Fidesz in the past, as at present, is constantly meddling in the affairs of the Hungarian communities in the neighboring countries, and it certainly has its favorites. Now that Fidesz is in power the Orbán government has the means to give financial support to favorite political groups and strip others of even minimal assistance. This is what's going on in Ukraine and in Romania where this policy can easily backfire. But the most interesting situation occurred in Slovakia.
Here the favorite of Fidesz was MKP, which was practically the Slovak arm of Fidesz. The "enemy" was Béla Bugár's Híd/Most. But then came the elections and MKP for the first time since Slovak independence didn't get enough votes to be represented in parliament. Híd/Most, on the other hand, is part of the ruling, although quite shaky, coalition government. Common sense would dictate that the Hungarian government should change its attitude toward Híd/Most but, no, Budapest decided that Híd/Most is a party that is ethnically mixed and therefore inevitably leads to assimilation. Hence, the Orbán government will not deal with them.
There is a body called Magyar Állandó Értekezlet (Máért/Permanent Hungarian Council) which as far as I'm concerned is one of those pointless organizations that gets together perhaps once a year. The delegates of various Hungarian civic and political bodies from the Carpathian basin listen to boring speeches. Ferenc Gyurcsány became so tired of the anti-government propaganda of Máért that he simply suspended its activities. Of course, the Orbán government immediately announced that Máért will convene again and because Deputy Prime Minister Zsolt Semjén is in charge of national and church affairs, the conference was to be held under his leadership. Already in June, Semjén made it clear that Híd/Most is unlikely to be able to participate because each organization must declare that its membership is ethnically Hungarian. Surely, Híd/Most was not welcome there.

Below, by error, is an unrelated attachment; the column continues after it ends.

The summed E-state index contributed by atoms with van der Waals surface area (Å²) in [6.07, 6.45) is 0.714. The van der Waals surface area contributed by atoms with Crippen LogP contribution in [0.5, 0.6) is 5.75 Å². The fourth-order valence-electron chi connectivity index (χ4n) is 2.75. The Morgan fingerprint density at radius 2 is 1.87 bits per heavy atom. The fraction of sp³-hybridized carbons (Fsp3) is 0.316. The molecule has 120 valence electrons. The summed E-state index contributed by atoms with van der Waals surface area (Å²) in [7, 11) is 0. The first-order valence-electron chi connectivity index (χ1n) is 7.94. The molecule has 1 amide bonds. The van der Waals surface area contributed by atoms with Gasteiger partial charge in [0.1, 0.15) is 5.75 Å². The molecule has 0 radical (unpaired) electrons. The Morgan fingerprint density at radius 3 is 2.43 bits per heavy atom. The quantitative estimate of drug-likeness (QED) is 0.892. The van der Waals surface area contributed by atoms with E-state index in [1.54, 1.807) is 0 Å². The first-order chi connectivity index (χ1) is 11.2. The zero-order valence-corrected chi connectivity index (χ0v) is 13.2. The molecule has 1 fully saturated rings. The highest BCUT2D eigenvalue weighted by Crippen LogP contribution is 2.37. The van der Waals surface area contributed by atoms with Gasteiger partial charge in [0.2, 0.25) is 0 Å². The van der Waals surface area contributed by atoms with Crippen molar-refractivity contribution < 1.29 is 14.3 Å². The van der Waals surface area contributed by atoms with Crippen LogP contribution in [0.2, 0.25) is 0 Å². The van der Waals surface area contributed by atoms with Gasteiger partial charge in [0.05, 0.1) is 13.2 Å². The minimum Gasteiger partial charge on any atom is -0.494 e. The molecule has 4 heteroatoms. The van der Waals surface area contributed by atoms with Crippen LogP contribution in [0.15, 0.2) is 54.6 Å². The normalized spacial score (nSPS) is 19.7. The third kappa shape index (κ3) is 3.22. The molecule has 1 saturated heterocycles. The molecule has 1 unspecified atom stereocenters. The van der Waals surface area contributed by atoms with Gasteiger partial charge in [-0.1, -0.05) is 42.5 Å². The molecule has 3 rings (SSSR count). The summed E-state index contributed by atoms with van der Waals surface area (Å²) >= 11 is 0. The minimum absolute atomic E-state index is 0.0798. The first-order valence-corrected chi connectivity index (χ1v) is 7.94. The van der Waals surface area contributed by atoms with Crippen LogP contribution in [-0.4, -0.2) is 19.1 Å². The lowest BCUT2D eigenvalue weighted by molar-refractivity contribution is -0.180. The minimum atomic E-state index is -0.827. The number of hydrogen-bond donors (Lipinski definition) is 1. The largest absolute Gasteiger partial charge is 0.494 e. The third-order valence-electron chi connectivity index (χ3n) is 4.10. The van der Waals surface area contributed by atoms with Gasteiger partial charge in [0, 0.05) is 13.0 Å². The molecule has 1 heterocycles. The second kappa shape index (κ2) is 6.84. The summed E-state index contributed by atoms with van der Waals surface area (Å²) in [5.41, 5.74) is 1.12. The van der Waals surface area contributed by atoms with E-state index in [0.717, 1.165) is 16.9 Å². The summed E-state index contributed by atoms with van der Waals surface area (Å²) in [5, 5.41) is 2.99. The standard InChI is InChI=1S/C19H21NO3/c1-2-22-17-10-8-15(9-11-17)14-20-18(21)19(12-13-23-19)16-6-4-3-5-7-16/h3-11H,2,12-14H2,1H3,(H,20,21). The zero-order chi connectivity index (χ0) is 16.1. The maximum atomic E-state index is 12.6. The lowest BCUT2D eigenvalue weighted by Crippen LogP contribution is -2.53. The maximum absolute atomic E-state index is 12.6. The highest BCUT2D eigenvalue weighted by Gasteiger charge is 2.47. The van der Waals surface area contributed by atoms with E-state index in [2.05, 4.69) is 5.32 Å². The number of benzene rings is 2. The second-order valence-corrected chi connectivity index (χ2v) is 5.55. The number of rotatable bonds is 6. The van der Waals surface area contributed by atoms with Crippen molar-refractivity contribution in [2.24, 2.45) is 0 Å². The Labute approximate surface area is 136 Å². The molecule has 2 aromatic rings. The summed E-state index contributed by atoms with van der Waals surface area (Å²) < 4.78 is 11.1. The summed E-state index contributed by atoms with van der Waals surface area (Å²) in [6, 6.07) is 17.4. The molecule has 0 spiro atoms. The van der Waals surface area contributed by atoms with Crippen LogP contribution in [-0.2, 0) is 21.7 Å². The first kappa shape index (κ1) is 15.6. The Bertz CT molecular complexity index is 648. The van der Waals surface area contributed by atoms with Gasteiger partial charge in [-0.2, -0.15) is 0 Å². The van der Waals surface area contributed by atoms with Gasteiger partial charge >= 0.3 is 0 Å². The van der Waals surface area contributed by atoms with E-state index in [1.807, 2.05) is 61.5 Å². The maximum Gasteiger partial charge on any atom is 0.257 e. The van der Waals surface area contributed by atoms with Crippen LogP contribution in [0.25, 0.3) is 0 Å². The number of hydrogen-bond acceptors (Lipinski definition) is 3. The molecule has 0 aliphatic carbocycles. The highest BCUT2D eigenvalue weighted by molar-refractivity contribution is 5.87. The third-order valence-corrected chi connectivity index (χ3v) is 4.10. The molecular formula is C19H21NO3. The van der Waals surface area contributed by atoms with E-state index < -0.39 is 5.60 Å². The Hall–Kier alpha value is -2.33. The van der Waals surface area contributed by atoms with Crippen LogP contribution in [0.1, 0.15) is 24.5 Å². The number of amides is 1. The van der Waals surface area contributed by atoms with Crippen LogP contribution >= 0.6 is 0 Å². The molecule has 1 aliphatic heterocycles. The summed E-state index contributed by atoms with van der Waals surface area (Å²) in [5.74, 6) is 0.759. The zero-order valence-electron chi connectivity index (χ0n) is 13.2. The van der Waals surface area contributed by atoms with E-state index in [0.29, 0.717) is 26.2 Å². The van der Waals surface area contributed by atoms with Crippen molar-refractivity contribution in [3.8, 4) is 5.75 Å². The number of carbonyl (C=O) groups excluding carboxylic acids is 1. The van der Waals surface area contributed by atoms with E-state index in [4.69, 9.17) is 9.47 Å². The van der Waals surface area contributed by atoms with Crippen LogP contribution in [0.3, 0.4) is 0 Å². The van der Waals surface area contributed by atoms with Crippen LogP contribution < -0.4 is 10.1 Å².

Máért held its ninth congress in early November and Új Szó (Bratislava) wrote: "This new congress didn't prove that Máért is indispensable." In brief, nobody missed it in the last few years.